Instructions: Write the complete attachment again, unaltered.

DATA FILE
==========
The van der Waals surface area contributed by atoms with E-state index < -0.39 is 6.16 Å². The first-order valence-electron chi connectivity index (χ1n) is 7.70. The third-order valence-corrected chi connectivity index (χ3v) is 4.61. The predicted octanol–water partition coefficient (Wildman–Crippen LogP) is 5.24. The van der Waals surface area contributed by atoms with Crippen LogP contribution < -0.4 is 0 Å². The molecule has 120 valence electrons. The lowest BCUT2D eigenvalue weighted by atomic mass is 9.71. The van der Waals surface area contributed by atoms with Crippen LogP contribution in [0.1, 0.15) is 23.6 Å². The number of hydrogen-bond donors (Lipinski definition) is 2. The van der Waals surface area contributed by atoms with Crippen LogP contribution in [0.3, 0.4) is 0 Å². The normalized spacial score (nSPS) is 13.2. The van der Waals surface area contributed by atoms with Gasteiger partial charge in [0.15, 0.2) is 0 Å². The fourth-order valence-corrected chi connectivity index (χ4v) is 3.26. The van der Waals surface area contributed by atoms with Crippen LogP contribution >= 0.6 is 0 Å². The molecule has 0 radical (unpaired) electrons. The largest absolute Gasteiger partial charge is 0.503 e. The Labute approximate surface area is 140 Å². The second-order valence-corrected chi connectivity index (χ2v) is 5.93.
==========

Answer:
The van der Waals surface area contributed by atoms with E-state index < -0.39 is 6.16 Å². The first-order valence-electron chi connectivity index (χ1n) is 7.70. The third-order valence-corrected chi connectivity index (χ3v) is 4.61. The predicted octanol–water partition coefficient (Wildman–Crippen LogP) is 5.24. The van der Waals surface area contributed by atoms with Crippen LogP contribution < -0.4 is 0 Å². The molecule has 120 valence electrons. The lowest BCUT2D eigenvalue weighted by atomic mass is 9.71. The van der Waals surface area contributed by atoms with Crippen LogP contribution in [0.1, 0.15) is 23.6 Å². The number of hydrogen-bond donors (Lipinski definition) is 2. The van der Waals surface area contributed by atoms with Crippen LogP contribution in [0.3, 0.4) is 0 Å². The normalized spacial score (nSPS) is 13.2. The van der Waals surface area contributed by atoms with Gasteiger partial charge in [0.15, 0.2) is 0 Å². The fourth-order valence-corrected chi connectivity index (χ4v) is 3.26. The van der Waals surface area contributed by atoms with Crippen LogP contribution >= 0.6 is 0 Å². The molecule has 0 radical (unpaired) electrons. The largest absolute Gasteiger partial charge is 0.503 e. The Labute approximate surface area is 140 Å². The second-order valence-corrected chi connectivity index (χ2v) is 5.93.